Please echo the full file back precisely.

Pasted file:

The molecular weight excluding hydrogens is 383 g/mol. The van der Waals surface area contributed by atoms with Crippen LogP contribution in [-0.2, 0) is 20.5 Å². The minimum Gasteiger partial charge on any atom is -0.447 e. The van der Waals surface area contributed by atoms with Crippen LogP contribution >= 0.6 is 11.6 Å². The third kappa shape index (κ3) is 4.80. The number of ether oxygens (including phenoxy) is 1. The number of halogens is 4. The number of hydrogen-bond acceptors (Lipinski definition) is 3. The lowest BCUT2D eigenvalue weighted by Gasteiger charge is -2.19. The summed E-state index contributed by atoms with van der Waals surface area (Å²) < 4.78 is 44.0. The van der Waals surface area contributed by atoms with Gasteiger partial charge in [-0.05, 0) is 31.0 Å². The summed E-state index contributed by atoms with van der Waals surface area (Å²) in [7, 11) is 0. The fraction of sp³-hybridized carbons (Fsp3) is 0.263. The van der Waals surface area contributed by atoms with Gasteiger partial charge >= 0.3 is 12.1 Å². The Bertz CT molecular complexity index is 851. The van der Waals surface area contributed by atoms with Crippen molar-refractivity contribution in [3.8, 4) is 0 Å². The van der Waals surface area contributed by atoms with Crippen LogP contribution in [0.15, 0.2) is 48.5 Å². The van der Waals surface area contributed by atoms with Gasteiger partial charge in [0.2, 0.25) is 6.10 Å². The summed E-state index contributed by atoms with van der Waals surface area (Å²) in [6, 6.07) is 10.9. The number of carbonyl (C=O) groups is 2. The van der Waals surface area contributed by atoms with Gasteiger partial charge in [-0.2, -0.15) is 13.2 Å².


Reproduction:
The molecular weight excluding hydrogens is 383 g/mol. The van der Waals surface area contributed by atoms with Crippen LogP contribution in [-0.2, 0) is 20.5 Å². The minimum Gasteiger partial charge on any atom is -0.447 e. The van der Waals surface area contributed by atoms with Crippen LogP contribution >= 0.6 is 11.6 Å². The third kappa shape index (κ3) is 4.80. The number of ether oxygens (including phenoxy) is 1. The number of halogens is 4. The number of hydrogen-bond acceptors (Lipinski definition) is 3. The lowest BCUT2D eigenvalue weighted by Gasteiger charge is -2.19. The summed E-state index contributed by atoms with van der Waals surface area (Å²) < 4.78 is 44.0. The van der Waals surface area contributed by atoms with Gasteiger partial charge in [-0.05, 0) is 31.0 Å². The summed E-state index contributed by atoms with van der Waals surface area (Å²) in [7, 11) is 0. The fraction of sp³-hybridized carbons (Fsp3) is 0.263. The van der Waals surface area contributed by atoms with Gasteiger partial charge >= 0.3 is 12.1 Å². The Bertz CT molecular complexity index is 851. The van der Waals surface area contributed by atoms with Crippen molar-refractivity contribution in [3.8, 4) is 0 Å². The van der Waals surface area contributed by atoms with Crippen LogP contribution in [0.15, 0.2) is 48.5 Å². The van der Waals surface area contributed by atoms with Gasteiger partial charge in [0.2, 0.25) is 6.10 Å². The summed E-state index contributed by atoms with van der Waals surface area (Å²) in [6, 6.07) is 10.9. The number of carbonyl (C=O) groups is 2. The van der Waals surface area contributed by atoms with Gasteiger partial charge in [-0.2, -0.15) is 13.2 Å².